Referring now to FIGS. 1-3, there is shown cryogenic surgical tool 10 used specifically in dermatology for freezing benign and malignant lesions. Cryogenic surgical tool 10 is particularly adapted to the area of surgery commonly referred to as cryosurgery which is one method for removal of lesions by substantially reducing the temperature of tissue on a mammalian body to a point where there is tissue destruction.
In overall concept, cryosurgery provides the surgical method of destroying tissue without utilization of a scalpel blade, thus providing a less likely probability of leaving a scar. Additionally, it has been found that in many instances, healing is attained without the leaving of a scar. The use of cryogenic surgical tool 10 further reduces the need for anesthesia and further through the rapid heat loss of the skin surface, the cold induces some reduction of pain by causing some local anesthesia.
Cryogenic surgical tool 10 includes handle member 12 which is shown in FIG. 1 to be extended in longitudinal direction 14. Handle member 12 is adapted to be grasped in the hand of a user and is generally formed of a low thermal conductivity material composition. In particular, handle member 12 may be formed of a plastic type composition not important to the inventive concept as herein described with the exception that such have a low thermal conductivity in order that such may be grasped comfortably by a user when applying cryogenic surgical tool 10 to predetermined surface areas of a mammalian body.
Handle member 12 further includes handle end section 16 including handle end section threads 18 for purposes to be described in following paragraphs. Handle member 12 may be solid, hollow, or a combination thereof.
Cryogenic surgical tool 10 further includes applicator member 20 which is releasably secured to handle member 12. Applicator member 20 is adapted to contain a cryogenic liquid such as liquid nitrogen and includes applicator first end 22 having first end surface 24 for contiguous contact to the mammalian body. Applicator member 20 defines a housing member which extends in longitudinal direction 14. Housing member or applicator 20 includes central bore 26 which is clearly shown in FIG. 2. Applicator or housing member 20 further includes second end 28 which is releasably secured to handle member 12 by way of threads (not shown) formed on an inner wall defined by central bore 26. In this manner, applicator or housing member 20 may be fixedly secured to handle member 12 through threaded securement and releasable therefrom in a reversible manner.
Housing member 20 includes housing sidewalls 30 having at least one through opening 32 passing therethrough into central bore 26 defining a housing cavity. Thus, housing member 20 forms a closed cylinder having openings in sidewalls 30 to define a recess therein for purposes to be described in following paragraphs.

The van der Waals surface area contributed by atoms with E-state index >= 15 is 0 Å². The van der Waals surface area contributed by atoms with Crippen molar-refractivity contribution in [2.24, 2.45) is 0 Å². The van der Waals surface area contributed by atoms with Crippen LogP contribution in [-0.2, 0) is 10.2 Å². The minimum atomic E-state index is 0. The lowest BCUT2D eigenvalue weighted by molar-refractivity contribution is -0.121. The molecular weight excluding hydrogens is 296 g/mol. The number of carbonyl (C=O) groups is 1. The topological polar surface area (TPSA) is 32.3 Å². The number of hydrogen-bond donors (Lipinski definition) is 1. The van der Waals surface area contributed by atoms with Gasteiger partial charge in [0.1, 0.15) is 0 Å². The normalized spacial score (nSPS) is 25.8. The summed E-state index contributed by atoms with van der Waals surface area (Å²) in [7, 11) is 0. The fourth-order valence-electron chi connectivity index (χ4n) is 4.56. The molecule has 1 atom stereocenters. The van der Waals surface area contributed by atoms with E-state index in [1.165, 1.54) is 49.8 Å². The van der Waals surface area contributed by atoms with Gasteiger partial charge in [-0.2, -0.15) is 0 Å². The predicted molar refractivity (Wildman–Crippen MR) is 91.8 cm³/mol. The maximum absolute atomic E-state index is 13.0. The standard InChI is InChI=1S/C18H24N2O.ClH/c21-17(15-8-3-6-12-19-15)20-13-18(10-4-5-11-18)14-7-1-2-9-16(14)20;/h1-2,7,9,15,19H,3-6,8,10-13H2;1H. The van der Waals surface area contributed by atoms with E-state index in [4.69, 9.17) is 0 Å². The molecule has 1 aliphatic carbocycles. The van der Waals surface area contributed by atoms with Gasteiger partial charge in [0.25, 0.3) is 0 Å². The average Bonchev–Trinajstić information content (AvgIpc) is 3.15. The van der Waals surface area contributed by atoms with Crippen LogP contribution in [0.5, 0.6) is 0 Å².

Referring now to FIG. 3, there is shown end views of separate housing members 20', 20", and 20'". The overall structure of housing members 20', 20", and 20'" is equivalent to previously described housing member 20, however, such are provided with differing applicator first ends 22', 22", and 22'", which are chamfered at differing angles. The differing angles of inclination of first ends 22', 22", and 22'", provide for applicator first end surfaces 24', 24", and 24'" of differing diameters. Thus, appropriate diameters for differing sized lesions may be used in connection with removable housing members 20', 20", and 20'".
In this manner, a singular handle member 12 may be releasably secured to a plurality of housing members 20, 20', 20", or 20'", depending upon the diameter or surface area of a lesion to be contacted. Although not important to the inventive concept as herein described, first end surfaces may be formed with diameters of 2.0, 4.0, 6.0, 8.0, and 10.0 millimeters. Thus, a kit containing cryogenic surgical tool 10 may include a singular handle member 12 and a plurality of applicator members 20, 20', 20", and 20'".
Referring now to FIG. 1, it is seen that surgical tool 10 includes absorbent member 34 which may be cylindrical in contour as is shown, having an external diameter substantially equal to, but slightly smaller than, the diameter of central bore 26 of housing 20. Absorbent member 34 may be formed of a fibrous material composition such as cotton or some like material. The important consideration being that absorbent member 34 is able to absorb substantial quantities of a cryogenic liquid inserted therein for defining a self contained reservoir.